Meaningful ways individuals can put pressure on corporations to solve the climate crisis
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Meaningful ways individuals can put pressure on corporations to solve the climate crisis

The climate crisis is accelerating at unprecedented pace, according to a new United Nations state-of-the-science report. It is “a code red for humanity,” said UN Secretary-General António Guterres — and given that the report concludes the entirety of the warming is due to human greenhouse gas emissions, avoiding the worst of its consequences is up to us.

While the UN Intergovernmental Panel on Climate Change report concludes that humans are “unequivocally” the cause of the crisis, climate experts say the onus of solving it should not rest on individuals’ shoulders.

Though we all should do what we can to limit our own greenhouse gas emissions, no amount of individual action — changing lightbulbs, turning up the thermostat or reducing plastic consumption — will address the magnitude of the problem, according to scientists and advocates who spoke with CNN. We need bold, global policies, they said, and lawmakers need to hold industry accountable for its role in perpetuating the crisis.

Joeri Rogelj, a lead author for the UN report’s chapter on global carbon cycles, says the world requires rapid change on a big scale to avoid catastrophic impacts.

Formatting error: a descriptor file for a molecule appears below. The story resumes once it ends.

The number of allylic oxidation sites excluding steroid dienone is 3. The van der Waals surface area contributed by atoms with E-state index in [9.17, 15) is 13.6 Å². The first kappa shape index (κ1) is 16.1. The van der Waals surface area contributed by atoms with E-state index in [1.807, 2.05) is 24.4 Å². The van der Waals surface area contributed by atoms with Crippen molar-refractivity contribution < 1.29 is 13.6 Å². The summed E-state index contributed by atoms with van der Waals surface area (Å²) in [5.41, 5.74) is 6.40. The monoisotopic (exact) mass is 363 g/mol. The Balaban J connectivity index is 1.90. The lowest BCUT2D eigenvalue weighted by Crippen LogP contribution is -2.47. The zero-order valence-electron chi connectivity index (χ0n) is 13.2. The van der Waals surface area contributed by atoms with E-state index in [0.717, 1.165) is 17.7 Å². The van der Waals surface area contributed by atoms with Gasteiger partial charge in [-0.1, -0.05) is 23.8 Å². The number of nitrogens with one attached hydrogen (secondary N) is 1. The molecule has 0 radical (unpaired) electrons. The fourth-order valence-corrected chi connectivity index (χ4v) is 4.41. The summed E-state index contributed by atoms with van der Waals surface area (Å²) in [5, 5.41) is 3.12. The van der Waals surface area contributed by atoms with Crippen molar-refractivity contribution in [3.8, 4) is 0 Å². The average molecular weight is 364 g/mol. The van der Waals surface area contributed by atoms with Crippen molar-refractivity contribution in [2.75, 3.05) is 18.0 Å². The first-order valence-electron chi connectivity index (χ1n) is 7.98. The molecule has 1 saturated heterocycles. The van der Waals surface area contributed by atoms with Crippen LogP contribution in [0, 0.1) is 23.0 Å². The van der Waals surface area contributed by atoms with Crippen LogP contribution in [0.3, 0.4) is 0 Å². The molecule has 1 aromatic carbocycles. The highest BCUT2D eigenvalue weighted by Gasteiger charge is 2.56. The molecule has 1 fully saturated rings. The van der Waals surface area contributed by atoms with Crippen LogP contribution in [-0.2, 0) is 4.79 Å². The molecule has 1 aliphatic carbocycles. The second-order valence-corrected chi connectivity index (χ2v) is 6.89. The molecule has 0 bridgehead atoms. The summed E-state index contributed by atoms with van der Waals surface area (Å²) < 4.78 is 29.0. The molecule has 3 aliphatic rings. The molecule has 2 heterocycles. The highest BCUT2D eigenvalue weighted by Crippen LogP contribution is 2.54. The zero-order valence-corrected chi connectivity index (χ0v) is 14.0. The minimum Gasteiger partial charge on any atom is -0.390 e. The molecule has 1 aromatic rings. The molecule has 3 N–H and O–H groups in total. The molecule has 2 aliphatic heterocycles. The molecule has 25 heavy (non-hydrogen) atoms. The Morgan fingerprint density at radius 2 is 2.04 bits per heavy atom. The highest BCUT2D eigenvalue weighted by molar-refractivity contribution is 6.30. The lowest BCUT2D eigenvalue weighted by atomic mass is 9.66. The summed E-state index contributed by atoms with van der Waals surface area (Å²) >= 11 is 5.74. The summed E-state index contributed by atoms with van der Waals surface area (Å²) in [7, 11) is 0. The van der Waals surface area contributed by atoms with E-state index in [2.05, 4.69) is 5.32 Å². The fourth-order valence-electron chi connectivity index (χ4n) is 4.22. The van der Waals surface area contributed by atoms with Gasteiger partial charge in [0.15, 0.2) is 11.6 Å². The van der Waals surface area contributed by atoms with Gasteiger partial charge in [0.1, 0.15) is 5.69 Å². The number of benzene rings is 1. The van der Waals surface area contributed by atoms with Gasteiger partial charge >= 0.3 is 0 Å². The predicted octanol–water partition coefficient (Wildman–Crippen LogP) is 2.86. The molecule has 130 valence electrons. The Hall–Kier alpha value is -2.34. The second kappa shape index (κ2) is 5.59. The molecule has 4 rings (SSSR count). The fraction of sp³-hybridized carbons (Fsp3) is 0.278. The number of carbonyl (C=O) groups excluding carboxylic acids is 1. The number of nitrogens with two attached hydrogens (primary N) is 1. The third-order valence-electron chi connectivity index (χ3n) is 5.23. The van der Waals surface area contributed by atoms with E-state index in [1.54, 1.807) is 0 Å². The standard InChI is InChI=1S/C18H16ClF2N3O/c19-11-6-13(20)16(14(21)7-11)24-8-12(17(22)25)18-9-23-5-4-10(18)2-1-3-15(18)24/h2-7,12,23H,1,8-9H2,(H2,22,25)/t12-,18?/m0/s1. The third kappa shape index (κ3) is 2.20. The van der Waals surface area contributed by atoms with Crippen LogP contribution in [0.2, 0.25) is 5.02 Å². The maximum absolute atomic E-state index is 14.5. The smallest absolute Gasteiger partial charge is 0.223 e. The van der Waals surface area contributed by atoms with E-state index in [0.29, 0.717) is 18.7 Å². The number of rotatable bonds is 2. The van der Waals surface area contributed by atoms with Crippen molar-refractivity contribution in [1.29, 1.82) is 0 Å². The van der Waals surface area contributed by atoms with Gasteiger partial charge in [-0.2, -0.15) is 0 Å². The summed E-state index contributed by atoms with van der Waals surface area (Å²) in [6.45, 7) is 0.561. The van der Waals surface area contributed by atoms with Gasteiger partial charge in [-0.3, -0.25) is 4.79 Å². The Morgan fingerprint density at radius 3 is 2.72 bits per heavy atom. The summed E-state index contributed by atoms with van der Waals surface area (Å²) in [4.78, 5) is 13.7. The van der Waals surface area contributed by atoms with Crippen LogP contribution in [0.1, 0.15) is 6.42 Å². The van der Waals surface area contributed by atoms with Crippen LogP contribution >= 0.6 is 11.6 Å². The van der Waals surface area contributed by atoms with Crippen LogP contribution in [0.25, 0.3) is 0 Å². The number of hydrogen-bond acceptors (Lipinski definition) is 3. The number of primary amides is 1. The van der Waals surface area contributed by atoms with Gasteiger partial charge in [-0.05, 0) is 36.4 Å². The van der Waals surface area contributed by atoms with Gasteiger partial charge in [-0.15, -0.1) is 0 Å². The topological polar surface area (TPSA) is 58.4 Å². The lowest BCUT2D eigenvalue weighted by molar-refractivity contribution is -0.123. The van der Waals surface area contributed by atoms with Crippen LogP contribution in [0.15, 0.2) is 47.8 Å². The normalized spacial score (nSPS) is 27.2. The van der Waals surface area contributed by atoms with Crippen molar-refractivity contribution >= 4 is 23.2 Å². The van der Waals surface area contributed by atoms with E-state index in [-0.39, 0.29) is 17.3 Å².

“As an individual, there are things we can do in our own lives, but they won’t be sufficient to rise up to the challenge of halting climate change,” Rogelj told CNN. “What is really important is structural change — and that can only be achieved through long-term thinking and long-term investments and regulations.”

Climate change is no longer a far off threat with nebulous outcomes. It’s fueling deadly wildfires that are scorching entire towns, severe flooding and unrelenting drought that pits communities against each other.

As climate anxiety runs high, Rogelj said there are meaningful ways individuals can put pressure on corporations and policymakers to make rapid, stringent cuts on planet-heating emissions.

“If you have savings, you can reach out to your community and put them in more environmentally friendly goals,” Rogelj said. “You can also talk to your decision-makers and let them know that this is an issue that you care about by writing them letters.”

Lisa DeVille, an Indigenous environmental activist from North Dakota, has long leveraged environmental policies to rally her community and participate in public comment hearings about polluting infrastructure. If the climate crisis feels overwhelming, engage in the political process, she said.

“It’s good to hear international scientists echoing what most of us can see with our own eyes,” DeVille said. “Climate change is real and that it’s hurting people in our planet right now today.”

Ultimately, big businesses and the fossil fuel industry need to be held accountable, according to Rogelj.

Corporate change took the form of ousted board members this summer when activist shareholders replaced three people on ExxonMobil’s board. For the first time in modern history, America’s largest oil company faced a credible challenge from an activist hedge fund, Engine No. 1, which was displeased with Exxon’s financial performance and what it saw as the company’s foot-dragging on climate.

The vote was a major milestone in the climate battle. The Engine No. 1 campaign was the first proxy campaign at a major US company in which the case for change was built around the shift away from fossil fuels.